This pika was definitely the most adorable mammal I have ever seen, and as it didn’t seem threatened by our presence, I kept taking picture after picture of him!

American Pika

A little further along the trail Doran pointed out a Golden-mantled Ground Squirrel eating flowers. I also found this rather cute, and took a couple of pictures of him as well.

Golden-mantled Ground Squirrel

I found this pose particularly cute (just look at those little paws)!

Golden-mantled Ground Squirrel

I was surprised that I didn’t see any birds along the trail. However, we did experience one magical moment when we heard the flute-like song of a Hermit Thrush drifting down from the trees above us.

Still going up!

A wall of boulders rose up on our right, partially blocking our view of the mountain. I was a little surprised when I saw a couple walking on top the wall, but when I noticed a Hoary Marmot soaking up the sun on a rock a short distance away, I understood. This photo was taken from the trail below, with the immense face of Mount Edith Cavell serving as a backdrop:

Hoary Marmot

There was a faint, partial trail leading up to the top of the wall, so Doran and I scrambled over the boulders to reach the trail. Once we reached it it was an easy walk to the top of the wall, where I was able to obtain much better photos of the marmot.

The Hoary Marmot is known for the high-pitched whistle it gives to warn to other marmots of danger, which is why they are sometimes called ‘whistlers’. Their common name comes from the “hoary” mantle of white fur that covers their shoulders and backs. Hoary marmots hibernate for seven or eight months during the winter and, just like the groundhogs they resemble, spend the summer gaining enough body fat to last the winter. A Hoary Marmot typically weighs between 5 and 9 kg (11 and 20 pounds), but some individuals can weigh up to 13.5 kg (30 pounds)!

Hoary Marmot

We also had a great view of Cavell Pond in the valley below. Cavell Glacier runs right up to the water on the far side of the pond, which is full of icebergs from chunks of ice that have broken off the glacier.

Cavell Glacier and Cavell Pond

Above the pond, Angel Glacier sprawled on the side of the mountain with her wings spread out and her “gown” draping over the edge. Although this glacier has shrunk considerably in the last century, it is still quite active and ice avalanches are still common, especially after storms when the added weight of snow on the glacier causes it to slide further over the edge. Chunks of ice as large as houses can fall to the ground below, making the area right beneath the glacier a very dangerous place!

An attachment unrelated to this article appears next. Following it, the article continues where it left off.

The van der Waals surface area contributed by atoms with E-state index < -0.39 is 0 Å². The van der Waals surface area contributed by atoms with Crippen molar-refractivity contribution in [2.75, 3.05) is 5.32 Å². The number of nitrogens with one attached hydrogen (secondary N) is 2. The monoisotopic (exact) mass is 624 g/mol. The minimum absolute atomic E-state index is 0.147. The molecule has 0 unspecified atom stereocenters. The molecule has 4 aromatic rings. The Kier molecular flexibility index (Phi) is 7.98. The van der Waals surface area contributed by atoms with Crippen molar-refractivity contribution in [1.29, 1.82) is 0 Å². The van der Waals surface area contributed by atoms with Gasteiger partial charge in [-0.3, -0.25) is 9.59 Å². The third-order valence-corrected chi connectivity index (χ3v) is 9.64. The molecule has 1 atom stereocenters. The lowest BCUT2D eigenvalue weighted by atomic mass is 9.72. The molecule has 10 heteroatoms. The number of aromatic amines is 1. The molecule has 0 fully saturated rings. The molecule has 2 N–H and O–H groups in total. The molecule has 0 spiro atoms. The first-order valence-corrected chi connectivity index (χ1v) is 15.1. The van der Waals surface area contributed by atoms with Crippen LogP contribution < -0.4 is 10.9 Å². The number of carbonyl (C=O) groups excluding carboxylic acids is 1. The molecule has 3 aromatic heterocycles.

Angel Glacier from below

After taking our fill of photos of the marmot and the view from this vantage point, we made our way back down to the main trail and continued on our way. We saw two more pikas among the rocks, one of which was willing to pose for us, and one of which wasn’t.

American Pika

This fellow wanted nothing to do with us and kept running from one rock to another.

American Pika

We crossed Teahouse Creek, which was little more than a trickle of water running downhill from the forest, across the trail and down to Cavell Pond, then came across this pond next to the path. It looked like a good spot for dragonflies but I didn’t see a single one.

Pond along the Cavell Meadows Trail

We finally came to another junction and found a sign indicating that it was another 3 km to Cavell Meadows. By then it was almost 4:30 so we decided to skip the rest of the hike. I was not entirely disappointed, as I had already seen three species I was hoping to find here (American Pika, Hoary Marmot, and Clark’s Nutcracker) and it was pretty quiet for birds, butterflies and dragonflies. This is a photo of the trail on the way down, with the turquoise waters of Cavell Lake in the distance:

Cavell Meadows Trail

Close to the parking lot I took this photo of the north face of the mountain. Angel Glacier on the right, Ghost Glacier (the small “button” of ice on the same ledge as the angel’s wing) on the left, and Cavell Glacier below are all visible. Mount Edith Cavell rises over a kilometre above the trail to a height of 3363 metres.

Mount Edith Cavell

The smallest of three glaciers, Ghost Glacier is seen clinging to the side of the mountain in the photo below. A few weeks after our trip, at about 5:30 a.m. on August 10, 2012, a large portion (perhaps 50 or 60 percent) of this glacier fell off the face of the mountain and into Cavell Pond below. This created a tidal wave of displaced water, rock, ice, debris, and mud which gushed over the Path of the Glacier trail, parking lots and outhouses and destroyed a large portion of the road. Cavell Road has been closed to the public ever since and is expected to remain closed until next season. Here is a link to a photo album on Jasper’s Facebook Page showing images of the aftermath, including a poignant photo of the empty spot where this glacier used to be and a nice aerial view of the muddy, overflowing water running down to the turquoise Cavell Lake.

Ghost Glacier

A Common Raven and three Clark’s Nutcrackers were waiting for food in the parking lot as we left. Two of the nutcrackers appeared to be sharing secrets while a third sat in a tree apart from the others.

Clark’s Nutcrackers

Mount Edith is a spectacular spot, and this outing was one of my favourites. Next time we’ll have to go earlier in the day to make sure we have time to get to the meadows.


3 thoughts on “Alberta 2012: Mt. Edith Cavell

  1. Wonderful to get such excellent mammal shots. I didn’t see a pika when I was in Jasper years ago. I would’ve loved to. If only life was one long holiday to explore this world.

    • Yes, I definitely saw a lot of mammals at Mt. Edith Cavell and in Jasper! I did miss a few, including Mountain Goats (one of the ones I really wanted), both bears, Mule Deer (another one that I really wanted) and moose. Doesn’t life become one long holiday after retirement?!! Anyway, I definitely want to return one day.

  2. Pingback: Birding Las Vegas, Part 1: My Most-Wanted Species | The Pathless Wood